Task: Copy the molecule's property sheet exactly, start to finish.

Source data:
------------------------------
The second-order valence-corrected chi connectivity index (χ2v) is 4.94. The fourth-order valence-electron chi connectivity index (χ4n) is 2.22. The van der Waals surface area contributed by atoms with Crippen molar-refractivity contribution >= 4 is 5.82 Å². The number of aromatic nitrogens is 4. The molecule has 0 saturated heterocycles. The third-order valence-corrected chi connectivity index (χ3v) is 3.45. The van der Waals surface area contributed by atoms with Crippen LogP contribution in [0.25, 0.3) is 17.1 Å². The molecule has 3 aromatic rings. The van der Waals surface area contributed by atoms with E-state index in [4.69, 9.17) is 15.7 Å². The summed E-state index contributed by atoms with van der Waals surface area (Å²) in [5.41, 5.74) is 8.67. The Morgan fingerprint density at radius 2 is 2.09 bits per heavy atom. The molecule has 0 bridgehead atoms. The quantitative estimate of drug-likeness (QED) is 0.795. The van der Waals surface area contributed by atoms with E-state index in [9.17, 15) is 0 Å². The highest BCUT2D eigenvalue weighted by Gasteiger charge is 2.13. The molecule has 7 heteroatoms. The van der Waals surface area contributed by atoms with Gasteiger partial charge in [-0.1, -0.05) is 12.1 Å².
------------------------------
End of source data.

The second-order valence-corrected chi connectivity index (χ2v) is 4.94. The fourth-order valence-electron chi connectivity index (χ4n) is 2.22. The van der Waals surface area contributed by atoms with Crippen molar-refractivity contribution >= 4 is 5.82 Å². The number of aromatic nitrogens is 4. The molecule has 0 saturated heterocycles. The third-order valence-corrected chi connectivity index (χ3v) is 3.45. The van der Waals surface area contributed by atoms with Crippen LogP contribution in [0.25, 0.3) is 17.1 Å². The molecule has 3 aromatic rings. The van der Waals surface area contributed by atoms with E-state index in [4.69, 9.17) is 15.7 Å². The summed E-state index contributed by atoms with van der Waals surface area (Å²) in [5.41, 5.74) is 8.67. The Morgan fingerprint density at radius 2 is 2.09 bits per heavy atom. The molecule has 0 bridgehead atoms. The quantitative estimate of drug-likeness (QED) is 0.795. The van der Waals surface area contributed by atoms with E-state index in [9.17, 15) is 0 Å². The highest BCUT2D eigenvalue weighted by Gasteiger charge is 2.13. The molecule has 7 heteroatoms. The van der Waals surface area contributed by atoms with Gasteiger partial charge in [-0.1, -0.05) is 12.1 Å².